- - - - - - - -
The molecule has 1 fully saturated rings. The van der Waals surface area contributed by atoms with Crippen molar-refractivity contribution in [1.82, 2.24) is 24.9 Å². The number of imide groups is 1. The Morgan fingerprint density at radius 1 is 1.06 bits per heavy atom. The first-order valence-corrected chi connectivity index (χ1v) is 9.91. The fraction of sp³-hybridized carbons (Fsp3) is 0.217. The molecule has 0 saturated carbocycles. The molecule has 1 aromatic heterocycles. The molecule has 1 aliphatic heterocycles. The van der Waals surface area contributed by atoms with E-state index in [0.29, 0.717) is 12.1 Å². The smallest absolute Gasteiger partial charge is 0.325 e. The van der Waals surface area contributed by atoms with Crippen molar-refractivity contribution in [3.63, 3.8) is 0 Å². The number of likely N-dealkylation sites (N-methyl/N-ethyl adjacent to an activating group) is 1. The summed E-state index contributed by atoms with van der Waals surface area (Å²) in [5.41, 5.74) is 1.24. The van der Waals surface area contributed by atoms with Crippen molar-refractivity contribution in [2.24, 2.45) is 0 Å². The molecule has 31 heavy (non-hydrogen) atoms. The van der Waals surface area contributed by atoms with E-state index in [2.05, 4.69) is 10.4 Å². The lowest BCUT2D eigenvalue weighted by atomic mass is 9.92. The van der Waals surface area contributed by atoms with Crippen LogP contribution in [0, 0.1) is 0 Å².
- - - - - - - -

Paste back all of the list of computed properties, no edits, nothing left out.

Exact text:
The molecule has 1 fully saturated rings. The van der Waals surface area contributed by atoms with Crippen molar-refractivity contribution in [1.82, 2.24) is 24.9 Å². The number of imide groups is 1. The Morgan fingerprint density at radius 1 is 1.06 bits per heavy atom. The first-order valence-corrected chi connectivity index (χ1v) is 9.91. The fraction of sp³-hybridized carbons (Fsp3) is 0.217. The molecule has 0 saturated carbocycles. The molecule has 1 aromatic heterocycles. The molecule has 1 aliphatic heterocycles. The van der Waals surface area contributed by atoms with E-state index in [0.29, 0.717) is 12.1 Å². The smallest absolute Gasteiger partial charge is 0.325 e. The van der Waals surface area contributed by atoms with Crippen molar-refractivity contribution in [3.63, 3.8) is 0 Å². The number of likely N-dealkylation sites (N-methyl/N-ethyl adjacent to an activating group) is 1. The summed E-state index contributed by atoms with van der Waals surface area (Å²) in [5.41, 5.74) is 1.24. The van der Waals surface area contributed by atoms with Crippen molar-refractivity contribution in [2.24, 2.45) is 0 Å². The molecule has 31 heavy (non-hydrogen) atoms. The van der Waals surface area contributed by atoms with E-state index in [2.05, 4.69) is 10.4 Å². The lowest BCUT2D eigenvalue weighted by atomic mass is 9.92. The van der Waals surface area contributed by atoms with Crippen LogP contribution in [0, 0.1) is 0 Å².